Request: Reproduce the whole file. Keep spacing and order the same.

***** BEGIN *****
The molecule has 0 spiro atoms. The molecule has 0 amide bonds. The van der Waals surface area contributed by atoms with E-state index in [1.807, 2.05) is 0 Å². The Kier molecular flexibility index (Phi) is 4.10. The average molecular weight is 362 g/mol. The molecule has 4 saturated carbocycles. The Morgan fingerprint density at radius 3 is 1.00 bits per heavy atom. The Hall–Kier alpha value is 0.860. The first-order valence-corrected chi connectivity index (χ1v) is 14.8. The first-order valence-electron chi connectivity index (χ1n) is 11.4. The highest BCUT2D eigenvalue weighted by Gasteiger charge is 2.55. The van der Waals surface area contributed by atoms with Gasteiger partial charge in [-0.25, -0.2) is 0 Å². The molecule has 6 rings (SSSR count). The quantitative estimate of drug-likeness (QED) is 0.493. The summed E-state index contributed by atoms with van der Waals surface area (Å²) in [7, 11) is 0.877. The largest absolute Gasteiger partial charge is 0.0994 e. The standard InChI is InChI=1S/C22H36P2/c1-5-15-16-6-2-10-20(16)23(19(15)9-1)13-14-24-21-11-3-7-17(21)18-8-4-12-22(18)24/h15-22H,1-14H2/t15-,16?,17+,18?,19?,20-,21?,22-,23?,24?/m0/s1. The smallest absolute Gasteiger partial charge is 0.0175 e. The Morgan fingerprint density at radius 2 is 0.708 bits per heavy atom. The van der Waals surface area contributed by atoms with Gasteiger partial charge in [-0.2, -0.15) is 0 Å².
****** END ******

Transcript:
The molecule has 0 spiro atoms. The molecule has 0 amide bonds. The van der Waals surface area contributed by atoms with E-state index in [1.807, 2.05) is 0 Å². The Kier molecular flexibility index (Phi) is 4.10. The average molecular weight is 362 g/mol. The molecule has 4 saturated carbocycles. The Morgan fingerprint density at radius 3 is 1.00 bits per heavy atom. The Hall–Kier alpha value is 0.860. The first-order valence-corrected chi connectivity index (χ1v) is 14.8. The first-order valence-electron chi connectivity index (χ1n) is 11.4. The highest BCUT2D eigenvalue weighted by Gasteiger charge is 2.55. The van der Waals surface area contributed by atoms with Gasteiger partial charge in [-0.25, -0.2) is 0 Å². The molecule has 6 rings (SSSR count). The quantitative estimate of drug-likeness (QED) is 0.493. The summed E-state index contributed by atoms with van der Waals surface area (Å²) in [7, 11) is 0.877. The largest absolute Gasteiger partial charge is 0.0994 e. The standard InChI is InChI=1S/C22H36P2/c1-5-15-16-6-2-10-20(16)23(19(15)9-1)13-14-24-21-11-3-7-17(21)18-8-4-12-22(18)24/h15-22H,1-14H2/t15-,16?,17+,18?,19?,20-,21?,22-,23?,24?/m0/s1. The smallest absolute Gasteiger partial charge is 0.0175 e. The Morgan fingerprint density at radius 2 is 0.708 bits per heavy atom. The van der Waals surface area contributed by atoms with Gasteiger partial charge in [-0.2, -0.15) is 0 Å².